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absolutely opposed to Government ownership and management, not for selfish reasons, but because they are convinced that bureaucratic management would be fatal to the efficiency of the great organisation which they have created. We read in the report of 1914 the following sentences, which are particularly interesting because of their references to England:

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Our opposition to Government operation and ownership is not based on pecuniary, partisan, prejudiced or personal reasons. It is because of our interest in the upbuilding of a great public utility and its preservation. ... We are opposed to Government ownership because we know that no Govern. ment-owned telephone system in the world is giving as cheap and efficient service as the American public is getting from all its telephone companies. We do not believe that our Government would be any exception to the rule. ...

The private companies of England were operated under a limited licence. It was known years in advance that the licences would not be renewed, and that the Government would purchase the plants. The Government and the owners could not agree as to expenditures upon the plants to be made prior to the purchase to keep them in any up-to-date condition; consequently as little was done as possible. This was a period of rapid improvement in telephone exchange equipment. ...

* In England, where the Post Office pays a very handsome net revenue, its telegraphs show a relatively much larger deficit, while the revenues and ordinary expenses of the telephone operations show a small balance,* excluding, however, depreciation and obsolescence which have not yet become fully determined but which cannot be ignored. These deficits are not the result of a definite policy to give a cheap service to individuals at the cost of all, but are due to errors in management such as under-estimates of values and cost of new construction; disregard of maintenance, depreciation and particularly of obsolescence; impossible theories of operation, and a mistaken policy founded on promises, prophecies and assertions exactly the same in character as those now being used to bring about Government ownership in this country, and upon a failure to understand and appreciate the advantages of private as distinguished from Government organisation.'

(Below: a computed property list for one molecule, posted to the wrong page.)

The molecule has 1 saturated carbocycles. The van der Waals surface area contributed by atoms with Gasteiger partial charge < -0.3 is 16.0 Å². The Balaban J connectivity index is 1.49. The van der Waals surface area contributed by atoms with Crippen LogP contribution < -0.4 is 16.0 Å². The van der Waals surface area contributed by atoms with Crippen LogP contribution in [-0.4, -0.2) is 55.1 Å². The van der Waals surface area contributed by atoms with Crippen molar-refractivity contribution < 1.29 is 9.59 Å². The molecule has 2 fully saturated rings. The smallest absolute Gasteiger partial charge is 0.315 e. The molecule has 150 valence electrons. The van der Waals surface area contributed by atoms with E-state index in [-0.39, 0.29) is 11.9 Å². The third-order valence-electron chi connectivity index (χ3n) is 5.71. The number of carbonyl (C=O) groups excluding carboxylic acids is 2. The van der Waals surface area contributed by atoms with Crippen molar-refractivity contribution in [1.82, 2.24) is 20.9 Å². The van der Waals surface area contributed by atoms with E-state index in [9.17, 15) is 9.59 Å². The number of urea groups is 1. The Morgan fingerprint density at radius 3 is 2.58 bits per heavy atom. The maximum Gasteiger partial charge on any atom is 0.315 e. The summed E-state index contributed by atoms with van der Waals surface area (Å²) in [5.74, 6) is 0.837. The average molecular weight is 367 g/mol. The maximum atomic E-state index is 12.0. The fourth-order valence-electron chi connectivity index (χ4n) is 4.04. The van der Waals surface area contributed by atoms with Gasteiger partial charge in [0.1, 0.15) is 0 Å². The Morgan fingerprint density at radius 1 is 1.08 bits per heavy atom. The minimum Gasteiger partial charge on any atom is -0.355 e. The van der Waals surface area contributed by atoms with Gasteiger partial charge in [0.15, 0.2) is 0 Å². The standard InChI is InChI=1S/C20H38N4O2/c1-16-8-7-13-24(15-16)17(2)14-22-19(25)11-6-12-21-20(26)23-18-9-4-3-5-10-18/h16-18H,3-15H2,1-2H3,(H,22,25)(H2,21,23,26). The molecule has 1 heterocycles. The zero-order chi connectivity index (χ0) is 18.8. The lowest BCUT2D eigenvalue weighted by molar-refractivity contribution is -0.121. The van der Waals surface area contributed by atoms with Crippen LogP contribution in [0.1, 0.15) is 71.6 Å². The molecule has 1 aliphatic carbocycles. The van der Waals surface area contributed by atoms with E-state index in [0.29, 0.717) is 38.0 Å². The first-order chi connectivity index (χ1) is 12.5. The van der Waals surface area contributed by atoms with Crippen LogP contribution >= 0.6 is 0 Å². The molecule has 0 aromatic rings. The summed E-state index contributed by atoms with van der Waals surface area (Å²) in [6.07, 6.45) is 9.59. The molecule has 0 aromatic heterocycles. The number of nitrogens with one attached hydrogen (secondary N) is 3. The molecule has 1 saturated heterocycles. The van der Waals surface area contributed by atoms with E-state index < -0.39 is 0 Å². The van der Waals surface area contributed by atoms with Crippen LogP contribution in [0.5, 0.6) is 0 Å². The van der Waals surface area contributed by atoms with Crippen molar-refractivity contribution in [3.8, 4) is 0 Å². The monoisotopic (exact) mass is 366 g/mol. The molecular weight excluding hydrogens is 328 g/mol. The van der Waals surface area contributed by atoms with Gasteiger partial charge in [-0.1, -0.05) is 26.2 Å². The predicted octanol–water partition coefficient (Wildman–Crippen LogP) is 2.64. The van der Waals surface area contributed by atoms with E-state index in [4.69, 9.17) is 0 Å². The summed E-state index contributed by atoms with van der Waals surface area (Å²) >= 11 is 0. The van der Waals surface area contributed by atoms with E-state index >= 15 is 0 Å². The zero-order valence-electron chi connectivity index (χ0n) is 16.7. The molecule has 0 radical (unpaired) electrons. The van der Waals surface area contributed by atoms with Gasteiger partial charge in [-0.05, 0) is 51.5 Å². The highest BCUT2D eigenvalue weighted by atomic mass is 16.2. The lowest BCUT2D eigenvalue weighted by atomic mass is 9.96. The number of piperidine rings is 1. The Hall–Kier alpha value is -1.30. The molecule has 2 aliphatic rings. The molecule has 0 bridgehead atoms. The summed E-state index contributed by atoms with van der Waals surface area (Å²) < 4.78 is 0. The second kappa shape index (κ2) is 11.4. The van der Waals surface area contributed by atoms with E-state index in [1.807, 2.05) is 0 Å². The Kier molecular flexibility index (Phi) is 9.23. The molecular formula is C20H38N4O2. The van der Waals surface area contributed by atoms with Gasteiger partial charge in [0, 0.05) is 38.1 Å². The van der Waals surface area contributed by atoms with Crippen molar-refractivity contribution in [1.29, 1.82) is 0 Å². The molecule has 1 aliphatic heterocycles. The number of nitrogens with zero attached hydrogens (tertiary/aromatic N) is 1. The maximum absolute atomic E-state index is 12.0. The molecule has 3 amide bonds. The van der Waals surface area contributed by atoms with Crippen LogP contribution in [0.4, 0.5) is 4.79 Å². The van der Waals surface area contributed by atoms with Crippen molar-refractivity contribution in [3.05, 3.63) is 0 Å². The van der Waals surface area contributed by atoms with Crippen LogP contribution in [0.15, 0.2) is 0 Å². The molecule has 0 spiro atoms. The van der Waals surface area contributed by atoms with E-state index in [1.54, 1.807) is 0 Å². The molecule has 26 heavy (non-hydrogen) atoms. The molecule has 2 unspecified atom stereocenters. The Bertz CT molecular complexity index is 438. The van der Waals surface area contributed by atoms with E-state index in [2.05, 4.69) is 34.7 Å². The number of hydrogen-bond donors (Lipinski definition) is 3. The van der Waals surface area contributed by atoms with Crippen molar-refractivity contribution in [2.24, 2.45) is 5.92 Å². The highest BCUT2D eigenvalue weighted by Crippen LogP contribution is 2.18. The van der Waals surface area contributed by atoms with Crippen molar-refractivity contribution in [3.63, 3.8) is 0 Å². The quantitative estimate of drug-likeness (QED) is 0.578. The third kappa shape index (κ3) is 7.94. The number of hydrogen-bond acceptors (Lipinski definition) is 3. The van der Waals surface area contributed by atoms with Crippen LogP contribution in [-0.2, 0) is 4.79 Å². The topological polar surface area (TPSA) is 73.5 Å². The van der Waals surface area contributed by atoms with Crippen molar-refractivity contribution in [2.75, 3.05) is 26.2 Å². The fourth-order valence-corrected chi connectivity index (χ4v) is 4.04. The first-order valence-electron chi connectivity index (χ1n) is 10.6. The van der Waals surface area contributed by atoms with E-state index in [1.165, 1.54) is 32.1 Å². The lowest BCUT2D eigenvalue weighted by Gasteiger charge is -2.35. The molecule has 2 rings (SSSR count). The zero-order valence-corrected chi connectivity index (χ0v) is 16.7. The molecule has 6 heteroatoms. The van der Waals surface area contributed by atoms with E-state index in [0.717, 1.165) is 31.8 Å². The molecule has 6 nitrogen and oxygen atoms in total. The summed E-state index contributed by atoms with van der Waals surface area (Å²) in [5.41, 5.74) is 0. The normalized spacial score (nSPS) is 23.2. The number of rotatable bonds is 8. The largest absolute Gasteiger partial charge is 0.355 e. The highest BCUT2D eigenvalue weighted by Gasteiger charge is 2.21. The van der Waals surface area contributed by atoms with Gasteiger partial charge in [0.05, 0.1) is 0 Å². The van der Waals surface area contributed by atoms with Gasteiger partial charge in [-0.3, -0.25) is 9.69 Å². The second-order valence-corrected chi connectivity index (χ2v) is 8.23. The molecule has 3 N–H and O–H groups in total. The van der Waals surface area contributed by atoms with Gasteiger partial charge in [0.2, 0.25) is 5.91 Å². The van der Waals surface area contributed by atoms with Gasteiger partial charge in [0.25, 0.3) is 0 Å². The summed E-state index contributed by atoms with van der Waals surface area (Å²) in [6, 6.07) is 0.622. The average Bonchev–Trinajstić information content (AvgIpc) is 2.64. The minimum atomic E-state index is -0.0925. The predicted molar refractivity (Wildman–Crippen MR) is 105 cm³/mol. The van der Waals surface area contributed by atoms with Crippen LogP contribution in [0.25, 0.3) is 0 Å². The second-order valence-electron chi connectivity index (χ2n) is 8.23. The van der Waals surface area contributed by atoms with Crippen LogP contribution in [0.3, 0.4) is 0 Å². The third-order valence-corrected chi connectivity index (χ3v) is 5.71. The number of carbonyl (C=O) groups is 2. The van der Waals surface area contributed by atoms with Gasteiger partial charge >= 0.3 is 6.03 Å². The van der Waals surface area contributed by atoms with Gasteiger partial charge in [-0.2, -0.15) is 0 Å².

* This is no longer the case.

The report of 1912 contained the following warning against Government ownership:

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*The facts are, that there is hardly a telegraph or telephone system in the world now operated by any Government which shows a profit, even under accounting methods employed, and not one that would not show a deficit under accounting methods obligatory upon private enterprise. For authority, see any department report of any Government telegraph system.'

Towards the end of the Great War the American Government, obeying the clamour of the ill-informed, took over the management of the telephones, and the results were disastrous. The formerly excellent service became totally disorganised. When experience had proved the correctness of their previous warnings, the controllers of the Bell organisation wrote in their report of 1918:

The financial affluence and credit of the Government and its immunity from direct control, and the lack of dependence of the Government employee upon his employment, are inseparable, inherent and preponderant factors in Government operation. Therefore the desirable factors of economic and efficient operation are wanting. Whatever can be done by the Government through direct operation can be done more certainly through control and regulation of private operation, thus combining the potency of the sovereign with the initiative and interest of the subject.'

It cannot be doubted that the extraordinary efficiency and cheapness of the American telephone are due to the fact that private enterprise was given a free hand, while the backwardness of the telephone in England and in many other countries must be ascribed to Government obstruction and hostility at the time when the telephone was at its beginning and to Government control and ownership later. The dead hand of bureaucracy has done the greatest harm to that invention in all countries, except in Sweden. Sweden is the one exception which confirms the rule. The success of Government management in that country is due to the fact that a businessbuilder of remarkable force and ability, Henry Cedergren, was given a free hand in organising the service.

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Before the Select Committee on Telephone Charges Colonel Webb, an expert on telegraph and telephone matters, who is intimately acquainted with the American telephone system, stated :

The Post Office telephone staff in 1920 is stated as 49,080 persons. This gives a ratio of one telephone employee to 186 stations. The U.S. Federal Census of Telephones for 1917 showed, for all telephone systems in the United States, a total of 11,716,520 stations, and a total of 262,629 employees, a ratio of one employee to 45 stations. If the Bell System employed staff in the same ratio to stations as the Post Office does, it would have a total force of 430,000 people instead of the actual 209,860. ...